I begin my remarks with a thank you. The thank you goes the Almighty for giving me and my seven siblings the great fortune of being born into, and raised by, the most wonderful, loving and caring parents. My parents o.b.m. were true role models.
My dear mother, Malka, passed away 36 years ago, and my father, Rabbi Boruch, passed away this past Monday October 18th.
I wish to share some reflections of my father’s blessed and accomplished life.
My father was born here in the United States 85 years ago to his parents David and Ida, and was raised in the Lower East Side of Manhattan. He attended Rabbi Jacob Joseph School (RJJ) from elementary school through high school where he was chosen as valedictorian. He then went on to further his Talmudic studies and received Semicha.
My grandmother, who was so proud of his accomplishment, gifted him a beautiful gold watch when he received Rabbinic ordination.
He married our mother in 1958 and as children we were blessed to observe what an idyllic marriage is all about. At that time was appointed as the 8th grade Rebbe at RJJ. He retained this position for many years until the school relocated to New Jersey. He then became a Hebrew principal in a high school in Brooklyn.
In the afternoons he studied by the great sage, Rabbi Moshe Feinstein o.b.m. who became his mentor for life. In 1965, upon the direction of Rabbi Feinstein, he became a Rebbe in the Yeshiva of Staten Island where he spent his afternoons and delivered a popular hour long Talmudic discourse each day. He retained this position for the next 55 years.
In the early 60’s my father became the Shul Rabbi of Zeirai Agudath Israel in the Boro Park section of Brooklyn where we resided. He held this position until he relocated to Lakewood NJ twelve years ago, when he became a Rav of a Minyan in his development.
During the summers, my father was the rabbi of Camp Mogen Avraham in the Catskills. For 45 years he led the camp spiritually and with great talent oversaw the daily study groups.
Even with a packed schedule like this, he was foremost a devoted son, husband, father, grandfather, brother and uncle.
During the Shiva someone who did not know my father asked if I could encapsulate my father’s life in a few words. I thought for a moment and responded – he wasted no time. He was totally focused on his studies and things that had a purpose. With all his responsibilities he conducted himself with ease and greeted everyone with a beautiful smile.
While delineating his various positions it becomes apparent that he had a talent to effectively relate to the youngest camper as well as senior adults.
My father was a motivator. He had the ability to pinpoint the inner strength of the individual and inspire and stimulate them to develop that hidden skill.
He shared with me that he felt that there was an added benefit for one to attend summer camp. Living for an extended time with others who are not family teaches one to get along with others effectively and prepares them to be unselfish when marrying and living with their spouse.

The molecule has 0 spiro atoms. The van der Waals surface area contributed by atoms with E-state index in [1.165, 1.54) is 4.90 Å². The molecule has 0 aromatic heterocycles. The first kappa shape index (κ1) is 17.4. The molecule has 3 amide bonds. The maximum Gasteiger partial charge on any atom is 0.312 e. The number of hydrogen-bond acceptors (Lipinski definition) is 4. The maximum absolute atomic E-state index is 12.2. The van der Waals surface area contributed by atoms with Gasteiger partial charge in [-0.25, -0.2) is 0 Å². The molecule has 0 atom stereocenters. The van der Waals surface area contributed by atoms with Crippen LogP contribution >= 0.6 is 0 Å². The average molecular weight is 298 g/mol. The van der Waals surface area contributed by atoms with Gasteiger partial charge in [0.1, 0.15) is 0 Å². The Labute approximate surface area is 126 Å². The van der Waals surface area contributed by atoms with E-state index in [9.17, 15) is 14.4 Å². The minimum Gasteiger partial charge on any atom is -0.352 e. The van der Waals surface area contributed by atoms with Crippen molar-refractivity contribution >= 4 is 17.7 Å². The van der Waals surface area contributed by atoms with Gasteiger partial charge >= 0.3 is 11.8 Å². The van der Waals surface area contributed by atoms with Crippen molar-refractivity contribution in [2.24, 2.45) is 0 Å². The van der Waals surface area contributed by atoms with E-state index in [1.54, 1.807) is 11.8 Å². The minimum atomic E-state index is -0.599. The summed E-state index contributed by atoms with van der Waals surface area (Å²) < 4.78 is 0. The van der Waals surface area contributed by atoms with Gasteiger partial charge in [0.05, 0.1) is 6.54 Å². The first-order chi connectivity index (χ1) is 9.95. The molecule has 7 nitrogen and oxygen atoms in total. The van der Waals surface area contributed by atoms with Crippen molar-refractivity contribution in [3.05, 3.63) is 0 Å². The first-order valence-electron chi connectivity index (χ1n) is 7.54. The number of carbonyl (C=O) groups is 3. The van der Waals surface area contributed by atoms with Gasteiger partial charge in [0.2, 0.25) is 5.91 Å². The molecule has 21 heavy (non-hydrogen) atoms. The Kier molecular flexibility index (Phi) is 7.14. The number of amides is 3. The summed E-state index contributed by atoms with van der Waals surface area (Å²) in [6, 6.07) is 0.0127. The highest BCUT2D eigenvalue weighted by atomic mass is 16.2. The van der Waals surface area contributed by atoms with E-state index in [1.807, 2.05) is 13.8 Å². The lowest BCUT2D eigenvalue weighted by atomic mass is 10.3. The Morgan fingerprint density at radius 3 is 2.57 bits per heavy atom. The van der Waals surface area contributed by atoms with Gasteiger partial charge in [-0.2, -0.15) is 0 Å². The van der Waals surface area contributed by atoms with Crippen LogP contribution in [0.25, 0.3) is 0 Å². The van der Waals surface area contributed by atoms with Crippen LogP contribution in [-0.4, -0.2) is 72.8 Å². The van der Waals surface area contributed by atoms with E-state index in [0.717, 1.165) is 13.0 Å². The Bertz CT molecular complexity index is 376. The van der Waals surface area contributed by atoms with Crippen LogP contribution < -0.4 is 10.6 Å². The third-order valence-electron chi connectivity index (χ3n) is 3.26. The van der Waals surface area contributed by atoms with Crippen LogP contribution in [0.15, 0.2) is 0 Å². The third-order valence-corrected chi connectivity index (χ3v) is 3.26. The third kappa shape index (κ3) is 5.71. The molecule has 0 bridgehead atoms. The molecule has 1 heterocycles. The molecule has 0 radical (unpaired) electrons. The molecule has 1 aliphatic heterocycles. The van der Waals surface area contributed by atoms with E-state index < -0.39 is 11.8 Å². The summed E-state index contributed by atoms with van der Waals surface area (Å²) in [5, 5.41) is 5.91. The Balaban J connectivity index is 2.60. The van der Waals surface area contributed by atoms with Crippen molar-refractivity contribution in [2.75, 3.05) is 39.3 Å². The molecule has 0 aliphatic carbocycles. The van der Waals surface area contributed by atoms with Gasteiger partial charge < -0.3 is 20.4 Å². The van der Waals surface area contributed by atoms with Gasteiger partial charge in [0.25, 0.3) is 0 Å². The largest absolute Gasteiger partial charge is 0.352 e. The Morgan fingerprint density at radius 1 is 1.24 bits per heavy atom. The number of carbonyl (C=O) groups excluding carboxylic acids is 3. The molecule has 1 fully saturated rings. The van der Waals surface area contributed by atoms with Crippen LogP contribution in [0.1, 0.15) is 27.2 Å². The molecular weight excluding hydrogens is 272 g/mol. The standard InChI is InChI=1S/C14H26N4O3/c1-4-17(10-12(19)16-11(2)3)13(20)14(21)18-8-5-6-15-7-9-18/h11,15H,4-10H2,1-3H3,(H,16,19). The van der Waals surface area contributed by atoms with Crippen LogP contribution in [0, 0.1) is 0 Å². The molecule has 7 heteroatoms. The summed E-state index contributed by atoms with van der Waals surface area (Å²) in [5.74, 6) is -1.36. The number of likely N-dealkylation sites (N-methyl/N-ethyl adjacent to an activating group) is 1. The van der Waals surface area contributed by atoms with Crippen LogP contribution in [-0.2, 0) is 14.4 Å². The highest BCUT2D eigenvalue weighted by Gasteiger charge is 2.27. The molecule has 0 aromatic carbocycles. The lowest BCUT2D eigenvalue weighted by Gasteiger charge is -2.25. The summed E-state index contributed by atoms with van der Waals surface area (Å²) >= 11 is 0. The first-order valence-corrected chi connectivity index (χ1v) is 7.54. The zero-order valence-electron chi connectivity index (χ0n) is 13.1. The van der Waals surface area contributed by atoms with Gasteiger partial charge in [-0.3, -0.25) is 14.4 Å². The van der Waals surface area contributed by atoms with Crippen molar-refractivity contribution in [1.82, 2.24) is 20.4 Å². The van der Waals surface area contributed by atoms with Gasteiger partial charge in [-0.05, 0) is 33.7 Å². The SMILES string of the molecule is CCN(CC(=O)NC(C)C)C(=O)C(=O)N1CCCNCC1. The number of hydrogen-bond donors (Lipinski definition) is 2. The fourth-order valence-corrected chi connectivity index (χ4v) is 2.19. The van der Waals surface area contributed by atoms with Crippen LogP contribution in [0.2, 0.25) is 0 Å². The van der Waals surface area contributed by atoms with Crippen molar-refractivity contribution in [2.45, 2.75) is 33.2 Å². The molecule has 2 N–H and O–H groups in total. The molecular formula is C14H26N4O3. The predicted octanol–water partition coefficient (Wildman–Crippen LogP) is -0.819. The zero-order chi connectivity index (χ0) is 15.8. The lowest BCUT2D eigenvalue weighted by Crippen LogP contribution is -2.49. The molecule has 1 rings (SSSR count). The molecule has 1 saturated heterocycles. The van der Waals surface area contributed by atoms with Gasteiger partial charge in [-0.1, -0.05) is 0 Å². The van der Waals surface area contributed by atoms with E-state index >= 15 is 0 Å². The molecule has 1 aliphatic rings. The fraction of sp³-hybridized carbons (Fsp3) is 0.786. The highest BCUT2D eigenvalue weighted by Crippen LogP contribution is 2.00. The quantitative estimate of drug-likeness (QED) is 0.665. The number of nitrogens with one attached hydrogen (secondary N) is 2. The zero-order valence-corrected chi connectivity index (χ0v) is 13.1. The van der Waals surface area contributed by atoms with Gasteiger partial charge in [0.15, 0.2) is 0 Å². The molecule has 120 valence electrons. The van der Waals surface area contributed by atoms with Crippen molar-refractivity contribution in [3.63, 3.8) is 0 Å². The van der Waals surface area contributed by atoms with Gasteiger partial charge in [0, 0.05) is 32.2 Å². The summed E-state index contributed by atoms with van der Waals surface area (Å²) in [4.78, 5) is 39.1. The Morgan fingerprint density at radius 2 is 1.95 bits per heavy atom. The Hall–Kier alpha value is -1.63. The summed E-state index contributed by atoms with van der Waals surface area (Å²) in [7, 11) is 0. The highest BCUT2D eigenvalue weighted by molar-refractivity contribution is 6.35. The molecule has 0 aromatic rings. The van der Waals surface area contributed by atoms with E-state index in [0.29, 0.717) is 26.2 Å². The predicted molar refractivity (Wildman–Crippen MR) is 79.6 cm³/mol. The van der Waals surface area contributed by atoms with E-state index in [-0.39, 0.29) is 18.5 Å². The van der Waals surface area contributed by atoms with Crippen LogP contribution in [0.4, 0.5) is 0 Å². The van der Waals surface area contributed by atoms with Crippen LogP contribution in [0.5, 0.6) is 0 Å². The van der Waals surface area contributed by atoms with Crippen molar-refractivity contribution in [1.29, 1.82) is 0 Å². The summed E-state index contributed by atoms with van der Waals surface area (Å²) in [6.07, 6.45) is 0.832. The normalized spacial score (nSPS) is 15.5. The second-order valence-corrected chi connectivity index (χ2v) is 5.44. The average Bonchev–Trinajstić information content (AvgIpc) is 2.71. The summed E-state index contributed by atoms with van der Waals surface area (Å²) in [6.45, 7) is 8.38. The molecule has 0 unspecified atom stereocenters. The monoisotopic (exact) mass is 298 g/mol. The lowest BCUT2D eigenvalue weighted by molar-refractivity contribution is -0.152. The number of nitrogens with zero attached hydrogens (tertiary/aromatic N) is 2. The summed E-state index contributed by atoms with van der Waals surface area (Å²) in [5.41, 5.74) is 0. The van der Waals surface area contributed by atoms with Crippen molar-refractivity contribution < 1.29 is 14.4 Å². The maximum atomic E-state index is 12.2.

We heard many stories from those who needed to be disciplined, whether in a class setting or as campers, and it was done in either a humorous or motivational way.
My wife Malki shared with me an insight she taught to her students. This week’s Parsha begins with the passing of our matriarch Sarah. The Torah tells us Sarah’s age; she was 127 years old, and then the Torah seems to repeat itself saying, “These are the years of Sarah.” What is the meaning behind the seeming repetition? An answer she came across is that the Hebrew word for years is Shenai. Shenai can also mean two. The Torah is telling us that Sarah was able to strike a balance with both her inner feelings and her outer persona.
Imagine, Sarah was barren for 90 years, yet she didn’t allow her personal challenge and feelings get in the way of how she pleasantly conducted herself with others in the most effective way.
My father was faced with challenges in his life. The greatest was dealing with the loss of his young wife and being left with the responsibility of raising six unmarried children with the youngest being only nine years old.
He amazingly adapted and did it! He didn’t let his personal sorrow get in the way of the goal of raising a family and functioning to the maximum in all his responsibilities.
My father was blessed twice. A few years later he married Hindy, who was a wonderful blessing to him and our family. Our father was medically challenged during the past several years and Hindy maintained his health like no other.
Well over a thousand people came and visited us during Shiva and they shared almost identically the way they were touched by our father’s pleasantness and lessons. We heard what we already knew!
He is sorely missed… May his memory be a blessing to all!